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The NHL’s Department of Player Safety is working overtime on Sunday night, as they’ve handed out a pair of suspensions.

Moments after announcing Radko Gudas’ 10-game suspension, the league handed a two-game ban to Predators forward Austin Watson for boarding Avs rookie Dominic Toninato.

Unlike Gudas, Watson has no history of being fined or suspended during his NHL career.

Here’s the league’s full explanation of their decision to suspend Watson:

Joey Alfieri is a writer for Pro Hockey Talk on NBC Sports. Drop him a line at phtblog@nbcsports.com or follow him on Twitter @joeyalfieri.

Radko Gudas suspended 10 games for slashing Mathieu Perreault over the head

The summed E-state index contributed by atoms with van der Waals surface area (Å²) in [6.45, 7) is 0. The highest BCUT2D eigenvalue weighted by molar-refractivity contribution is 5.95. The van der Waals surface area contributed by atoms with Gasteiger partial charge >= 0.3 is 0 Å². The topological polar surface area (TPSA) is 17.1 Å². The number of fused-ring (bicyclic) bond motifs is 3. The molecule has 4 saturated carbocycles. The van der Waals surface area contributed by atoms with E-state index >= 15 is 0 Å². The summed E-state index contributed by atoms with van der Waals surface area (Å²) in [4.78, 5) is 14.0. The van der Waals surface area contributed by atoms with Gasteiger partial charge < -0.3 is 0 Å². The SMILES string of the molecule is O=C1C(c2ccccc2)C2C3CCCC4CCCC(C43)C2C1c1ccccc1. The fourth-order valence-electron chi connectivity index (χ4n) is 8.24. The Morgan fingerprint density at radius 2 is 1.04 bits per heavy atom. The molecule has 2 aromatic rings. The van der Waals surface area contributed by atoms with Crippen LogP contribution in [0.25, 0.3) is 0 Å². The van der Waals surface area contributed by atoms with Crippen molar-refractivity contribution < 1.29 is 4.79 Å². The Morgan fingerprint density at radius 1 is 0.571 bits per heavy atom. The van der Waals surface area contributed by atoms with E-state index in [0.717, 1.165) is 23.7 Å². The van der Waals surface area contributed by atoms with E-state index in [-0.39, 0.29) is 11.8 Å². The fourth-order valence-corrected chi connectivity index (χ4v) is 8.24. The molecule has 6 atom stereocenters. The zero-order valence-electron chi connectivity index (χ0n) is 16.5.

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We all knew that Radko Gudas would receive a suspension for his slash to the back of Jets forward Mathieu Perreault‘s head, but we didn’t know how long he’d be forced to sit out.

On Sunday, the NHL’s Department of Player Safety announced that Gudas has been suspended for 10 games for the incident.

The league confirmed that the fact that the Flyers defenseman is a repeat offender played against him in this case.

Check out the Department of Player Safety’s full explanation of the suspension:

The suspension will also cost him just over $408,000 in salary, per Sportsnet’s Chris Johnston. Ouch!

“He got the meaty part of the neck,” Perreault said after the game, per TSN.ca  “It could have been worse, I guess.

“He apologized in the penalty box, but when you look at the replay, it looks like he did it on purpose. It wasn’t an accident. He’s been known for doing stuff like that, so I certainly don’t appreciate it. I’m sure the league will take care of it.”

Gudas served the first game of the suspension on Saturday. He’ll be eligible to return to the Flyers lineup on on Dec. 12 against Toronto.